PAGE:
The 6 best female footballers in the world

A record-breaking World Cup and the first ever Women's FA Cup final to be held at Wembley... 2015 was quite a year for women's football. FFT’s Harriet Drudge takes a look at the on-pitch success, picking out six of the top performers...

1. Carli Lloyd

With over 200 caps to her name, the 33-year-old has pasted in her place in the history books for good.

If there’s a moment from the women’s game in 2015 that will last long in the memory, it’s the US Women’s National Team captain’s goal from the halfway line against Japan in July. Scoring from the halfway line is always special. To complete a hat-trick? Yeah, OK… not bad. How about in a World Cup final? Now we're talking.

Lloyd bulldozed her team across the line at the biggest Women’s World Cup to date, helping them to emphatically end a 16-year wait to get their hands back on the trophy they almost consider their own. With over 200 caps to her name, the 33-year-old has pasted in her place in the history books for good.

2. Celia Sasic

2015 will go down as the most successful year of Sasic’s career, with individual, club and international honours aplenty. To the surprise of many, it also turned out to be her last as a professional footballer; the 27-year-old announced her retirement from the game in July.

She [Sasic] hangs her boots up next to 111 caps for Germany and with 63 international goals to her name.

The former Germany international collected the Golden Boot at the World Cup in Canada, despite Germany finishing fourth. She also scooped the Bundesliga’s top-scorer award for the second season running and helped Frankfurt to Champions League glory earlier in May.

Stating her desire to pursue other “new things in life”, she hangs her boots up next to 111 caps for Germany and with 63 international goals to her name.

3. Alex Morgan

A serious knee injury nearly ended Morgan’s World Cup before it had even begun. To the 26-year-old’s credit, she fought her way back to fitness to start all seven of the USA’s triumphant campaign in Canada, scoring once and earning vital penalties against Colombia and Germany.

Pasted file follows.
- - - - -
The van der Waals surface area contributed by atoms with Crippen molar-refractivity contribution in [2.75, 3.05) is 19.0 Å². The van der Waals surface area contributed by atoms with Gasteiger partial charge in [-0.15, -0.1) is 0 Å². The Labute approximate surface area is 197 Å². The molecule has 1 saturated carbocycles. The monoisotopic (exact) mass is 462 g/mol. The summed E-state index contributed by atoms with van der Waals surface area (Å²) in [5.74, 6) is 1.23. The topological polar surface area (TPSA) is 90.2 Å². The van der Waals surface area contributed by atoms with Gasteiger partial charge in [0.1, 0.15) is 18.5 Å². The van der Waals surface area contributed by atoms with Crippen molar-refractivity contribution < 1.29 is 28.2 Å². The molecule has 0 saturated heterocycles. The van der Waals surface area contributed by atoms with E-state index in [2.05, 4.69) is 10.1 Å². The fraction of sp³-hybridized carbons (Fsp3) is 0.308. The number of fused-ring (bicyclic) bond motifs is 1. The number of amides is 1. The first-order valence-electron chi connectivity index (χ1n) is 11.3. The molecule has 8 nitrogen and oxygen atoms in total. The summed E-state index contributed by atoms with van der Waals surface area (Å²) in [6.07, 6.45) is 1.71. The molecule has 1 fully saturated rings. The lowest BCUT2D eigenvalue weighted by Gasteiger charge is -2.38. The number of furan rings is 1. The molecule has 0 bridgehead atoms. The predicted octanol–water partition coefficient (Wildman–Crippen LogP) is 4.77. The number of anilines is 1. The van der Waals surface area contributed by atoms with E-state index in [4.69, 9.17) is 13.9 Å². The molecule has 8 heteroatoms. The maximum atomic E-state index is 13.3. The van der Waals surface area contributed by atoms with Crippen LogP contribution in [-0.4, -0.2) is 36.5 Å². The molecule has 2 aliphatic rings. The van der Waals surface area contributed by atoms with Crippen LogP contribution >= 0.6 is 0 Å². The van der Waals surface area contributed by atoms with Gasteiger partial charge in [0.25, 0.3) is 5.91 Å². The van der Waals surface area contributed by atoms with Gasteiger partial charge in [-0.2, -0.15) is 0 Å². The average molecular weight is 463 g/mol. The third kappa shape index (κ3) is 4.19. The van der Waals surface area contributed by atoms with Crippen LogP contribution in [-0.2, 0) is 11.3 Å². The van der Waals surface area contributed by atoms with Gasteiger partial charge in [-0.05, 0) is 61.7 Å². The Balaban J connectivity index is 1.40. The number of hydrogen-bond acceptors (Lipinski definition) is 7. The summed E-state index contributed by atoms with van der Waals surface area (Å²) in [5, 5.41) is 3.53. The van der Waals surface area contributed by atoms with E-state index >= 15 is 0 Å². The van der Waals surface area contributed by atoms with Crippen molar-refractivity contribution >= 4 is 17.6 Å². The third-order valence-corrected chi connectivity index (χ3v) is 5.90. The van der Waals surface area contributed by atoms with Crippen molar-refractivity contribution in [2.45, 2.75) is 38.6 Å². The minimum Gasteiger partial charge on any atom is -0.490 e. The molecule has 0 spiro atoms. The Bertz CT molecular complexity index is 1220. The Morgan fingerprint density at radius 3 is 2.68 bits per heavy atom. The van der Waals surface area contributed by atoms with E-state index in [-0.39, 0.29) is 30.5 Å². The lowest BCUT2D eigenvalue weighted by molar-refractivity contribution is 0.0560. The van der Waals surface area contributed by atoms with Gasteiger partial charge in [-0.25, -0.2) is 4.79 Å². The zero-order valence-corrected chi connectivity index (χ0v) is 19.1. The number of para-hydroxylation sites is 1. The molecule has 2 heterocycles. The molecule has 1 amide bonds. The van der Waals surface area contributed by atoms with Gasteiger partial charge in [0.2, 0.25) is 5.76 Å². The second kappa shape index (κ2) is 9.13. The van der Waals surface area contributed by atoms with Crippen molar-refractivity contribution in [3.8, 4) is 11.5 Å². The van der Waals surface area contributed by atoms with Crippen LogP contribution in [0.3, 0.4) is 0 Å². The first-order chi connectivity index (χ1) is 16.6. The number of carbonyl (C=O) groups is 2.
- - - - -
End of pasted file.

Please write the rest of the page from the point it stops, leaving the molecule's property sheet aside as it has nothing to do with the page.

The Olympic, world and National Women’s Soccer League champion – who is also a best-selling author, with her series The Kicks – became one of the first female players to make the cover of FIFA 16, appearing alongside Lionel Messi on the United States edition.

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4. Aya Miyama

Instrumental in Japan’s run to a second successive final, and representing her country at a fourth World Cup, Miyama joins Lloyd and Sasic as a finalist for the FIFA Women’s World Player of the Year Award.

The captain scored the winner against Switzerland, assisted Japan’s late quarter-final winner against Australia and forced one of her side’s consolation goals in the tournament decider.

The two-time Asian Player of the Year, who has 156 caps, also helped Japan to their first AFC Women’s Asian Cup title in Vietnam and was named the tournament’s Most Valuable Player.

5. Amandine Henry

Awarded the Silver Ball award at the FIFA Women’s World Cup and finishing second behind Sasic in UEFA’s Best Women’s Player in Europe Award, 2015 was undoubtedly a breakthrough year for Henry.

The 26-year-old defensive midfielder did the League and Cup double with Lyon and scored a wonder goal in the World Cup group stages against Mexico, which she described as “a dream come true”.

Disappointed not to progress further than the quarter-finals with les Bleus, Henry is determined to achieve more of her dreams and is certainly one to watch in 2016.


6. Lucy Bronze

No player quite epitomises the Lionesses’ remarkable World Cup run more than Manchester City’s Bronze.

Her incredible performances in Canada – the most memorable coming against Norway when her spectacular strike sealed England’s first World Cup knockout win – earned her a place in the tournament’s All-Star squad in August and England Women’s Player of the Year Award 2015 in December.

Tipped to become the best right-back in the world by England manager Mark Sampson, the 24-year-old will be hoping to add more domestic trophies to her already-impressive haul next season and help England on the road to Euro 2017.

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